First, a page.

Holding the Line on Property Taxes Remains a Priority for Joint Finance Committee
Tom Larson, NAIOP WI Lobbyist
As the legislature’s Joint Finance Committee (JFC) continues to debate the 2013-15 state budget, controlling property tax increases remains a top priority. The state budget, as introduced by Governor Walker, maintains the current property tax freeze which controls property tax increases by freezing local property tax levies, and allowing those levies to increase only by the value of any new construction. Also, local governments may exceed these levy limits if the taxpayers in the community authorize spending increases through a referendum.
Some legislators, however, are looking to ease the levy limit restrictions to allow spending increases by local governments, k-12 school districts and/or technical colleges. Because an increase in property taxes could be detrimental to the recovery of the Wisconsin’s real estate market and the efforts to attract more jobs to the state, NAIOP-WI has been advocating for a continuation of the property tax freeze and recommending that any increase in funding for schools or local government come from additional revenue sources.
To date, our efforts have been successful. The JFC recently finished the sections of the state budget relating to local governments and technical colleges and they made no changes to the current property tax freeze. Funding for k-12 schools will be debated in the upcoming weeks and will likely generate further discussions on the property tax freeze. However, new revenue projections by the legislative fiscal bureau resulted in an additional $500 million for the state, which could be used to provide additional funding for schools if desired.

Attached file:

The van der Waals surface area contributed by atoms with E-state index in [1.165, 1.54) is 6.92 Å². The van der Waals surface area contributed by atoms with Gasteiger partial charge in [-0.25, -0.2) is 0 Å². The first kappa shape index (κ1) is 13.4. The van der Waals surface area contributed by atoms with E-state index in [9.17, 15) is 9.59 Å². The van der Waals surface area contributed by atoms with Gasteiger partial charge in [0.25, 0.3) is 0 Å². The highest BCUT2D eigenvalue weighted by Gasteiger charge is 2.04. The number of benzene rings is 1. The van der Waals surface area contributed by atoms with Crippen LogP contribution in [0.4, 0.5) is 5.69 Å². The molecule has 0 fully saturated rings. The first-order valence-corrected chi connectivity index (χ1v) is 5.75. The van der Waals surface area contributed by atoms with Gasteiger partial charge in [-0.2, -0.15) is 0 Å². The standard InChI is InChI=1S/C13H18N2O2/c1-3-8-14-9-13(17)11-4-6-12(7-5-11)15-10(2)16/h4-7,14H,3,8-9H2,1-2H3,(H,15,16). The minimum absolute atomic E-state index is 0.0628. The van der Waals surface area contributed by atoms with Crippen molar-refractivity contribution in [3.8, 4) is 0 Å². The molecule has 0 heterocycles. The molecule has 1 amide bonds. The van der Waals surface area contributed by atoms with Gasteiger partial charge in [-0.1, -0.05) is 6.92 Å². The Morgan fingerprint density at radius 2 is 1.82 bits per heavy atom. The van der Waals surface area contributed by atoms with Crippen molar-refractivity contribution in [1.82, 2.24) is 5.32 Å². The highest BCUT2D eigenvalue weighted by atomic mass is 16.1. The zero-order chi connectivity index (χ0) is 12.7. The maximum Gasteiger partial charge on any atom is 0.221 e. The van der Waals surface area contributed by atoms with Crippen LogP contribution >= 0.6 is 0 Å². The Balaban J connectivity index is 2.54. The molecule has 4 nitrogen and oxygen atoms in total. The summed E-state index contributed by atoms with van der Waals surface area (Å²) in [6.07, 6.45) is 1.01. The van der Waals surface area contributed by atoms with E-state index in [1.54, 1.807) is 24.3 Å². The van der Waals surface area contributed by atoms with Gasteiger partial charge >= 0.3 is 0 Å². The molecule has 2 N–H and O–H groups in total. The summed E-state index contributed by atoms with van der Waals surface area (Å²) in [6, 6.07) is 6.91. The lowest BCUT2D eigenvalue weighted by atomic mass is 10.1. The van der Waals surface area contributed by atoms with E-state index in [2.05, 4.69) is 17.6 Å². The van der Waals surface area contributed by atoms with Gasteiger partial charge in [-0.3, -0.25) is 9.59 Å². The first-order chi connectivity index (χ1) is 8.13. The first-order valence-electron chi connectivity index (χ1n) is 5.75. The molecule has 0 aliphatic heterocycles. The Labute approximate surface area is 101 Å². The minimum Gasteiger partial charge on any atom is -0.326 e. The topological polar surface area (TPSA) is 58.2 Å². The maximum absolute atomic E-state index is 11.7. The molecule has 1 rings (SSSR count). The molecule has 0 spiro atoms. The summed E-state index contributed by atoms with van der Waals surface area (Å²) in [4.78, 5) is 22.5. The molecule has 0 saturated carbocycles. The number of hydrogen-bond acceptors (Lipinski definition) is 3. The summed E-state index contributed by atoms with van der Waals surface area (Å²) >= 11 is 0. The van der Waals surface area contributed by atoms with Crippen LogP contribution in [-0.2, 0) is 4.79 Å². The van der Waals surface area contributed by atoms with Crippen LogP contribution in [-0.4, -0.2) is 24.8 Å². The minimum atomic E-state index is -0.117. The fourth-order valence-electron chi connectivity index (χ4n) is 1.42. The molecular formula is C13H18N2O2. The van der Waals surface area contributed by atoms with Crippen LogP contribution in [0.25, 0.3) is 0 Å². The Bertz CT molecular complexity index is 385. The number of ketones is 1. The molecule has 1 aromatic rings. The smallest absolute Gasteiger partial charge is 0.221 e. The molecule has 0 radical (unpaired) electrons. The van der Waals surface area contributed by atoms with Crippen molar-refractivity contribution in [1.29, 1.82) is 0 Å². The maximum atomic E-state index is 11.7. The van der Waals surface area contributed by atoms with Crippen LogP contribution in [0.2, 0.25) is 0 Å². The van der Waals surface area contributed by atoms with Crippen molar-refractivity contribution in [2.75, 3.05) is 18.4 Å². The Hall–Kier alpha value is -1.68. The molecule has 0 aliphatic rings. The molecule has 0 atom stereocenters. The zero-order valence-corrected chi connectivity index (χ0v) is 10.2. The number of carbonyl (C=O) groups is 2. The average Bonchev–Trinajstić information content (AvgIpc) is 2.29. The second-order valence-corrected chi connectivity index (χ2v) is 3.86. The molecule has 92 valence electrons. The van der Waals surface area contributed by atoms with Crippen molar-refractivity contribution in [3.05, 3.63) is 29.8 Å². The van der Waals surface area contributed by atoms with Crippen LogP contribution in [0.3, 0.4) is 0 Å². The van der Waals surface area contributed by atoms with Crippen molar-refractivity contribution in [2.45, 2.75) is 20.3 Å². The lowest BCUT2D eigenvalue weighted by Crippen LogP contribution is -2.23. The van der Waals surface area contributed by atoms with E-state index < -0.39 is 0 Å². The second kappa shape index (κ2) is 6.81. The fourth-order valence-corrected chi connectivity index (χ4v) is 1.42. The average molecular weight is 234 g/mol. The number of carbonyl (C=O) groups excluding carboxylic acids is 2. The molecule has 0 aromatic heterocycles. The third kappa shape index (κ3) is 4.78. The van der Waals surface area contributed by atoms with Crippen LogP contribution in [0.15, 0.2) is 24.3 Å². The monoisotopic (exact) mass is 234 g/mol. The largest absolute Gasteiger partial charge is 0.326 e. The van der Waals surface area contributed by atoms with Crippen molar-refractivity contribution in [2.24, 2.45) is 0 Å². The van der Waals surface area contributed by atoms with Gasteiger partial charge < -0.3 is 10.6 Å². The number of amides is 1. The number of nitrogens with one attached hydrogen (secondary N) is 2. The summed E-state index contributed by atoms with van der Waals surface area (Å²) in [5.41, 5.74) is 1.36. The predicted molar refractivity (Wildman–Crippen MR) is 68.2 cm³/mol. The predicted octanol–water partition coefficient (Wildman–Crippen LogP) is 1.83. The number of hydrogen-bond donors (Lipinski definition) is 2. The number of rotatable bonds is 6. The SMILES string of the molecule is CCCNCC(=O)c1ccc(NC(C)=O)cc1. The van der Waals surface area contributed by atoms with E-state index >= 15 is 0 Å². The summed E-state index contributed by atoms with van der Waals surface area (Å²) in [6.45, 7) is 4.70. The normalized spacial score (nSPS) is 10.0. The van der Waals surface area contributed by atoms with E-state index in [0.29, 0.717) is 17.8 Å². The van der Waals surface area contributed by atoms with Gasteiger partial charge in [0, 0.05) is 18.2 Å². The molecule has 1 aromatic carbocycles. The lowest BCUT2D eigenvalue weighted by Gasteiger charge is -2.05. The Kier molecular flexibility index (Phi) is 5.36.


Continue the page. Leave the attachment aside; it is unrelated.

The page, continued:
On a positive note, the JFC did make one very significant change to the property tax freeze, which will likely generate some backlash from local governments. To prevent local governments from shifting services from the property tax to separate fees in an effort to avoid the property tax freeze, the committee expanded the scope of the freeze to subject all municipal fees tolocal levy limits. In other words, any revenue generated from fees will also be subject to the local levy limits. The practice of shifting services from the property tax to separate fees has been growing in popularity since the freeze was enacted.
NAIOP-WI will continue to monitor the state budget process closely to ensure that the property tax freeze remains in place.
NAIOP-WI Negotiates Favorable Interpretation of Prevailing Wage Law
In 2011, lawmakers made sweeping changes to Wisconsin’s prevailing wage law to limit the law’s application to public works projects and publicly funded private development. One of those changes exempted infrastructure related to single-family residential development that was installed by the developer and then dedicated to the local municipality. This exemption, known as “the turn-key exemption”, significantly reduces the costs of related infrastructure by as much as twenty percent.
However, NAIOP-WI and several other economic development organizations learned late last fall that the Department of Workforce Development (DWD) did not recognize the turn-key exemption in cases where local municipalities financed the infrastructure. According to the DWD, if a municipality was financing the infrastructure, the developer did not own the infrastructure and thus the developer could not dedicate it to the municipality. Because many infrastructure projects for residential development require some form of municipal financing due to unavailable private financing, DWD’s interpretation could have impacted numerous developments.
After meeting several times with DWD staff, legislators and members of the Governor Walker’s administration, NAIOP-WI was able to get DWD to reverse their interpretation. As a result, municipal financing alone will no longer nullify the turn-key exemption from the prevailing wage law. Infrastructure for a residential development project that meets the statutory requirements for the turn-key exemption will not be subject to the prevailing wage law.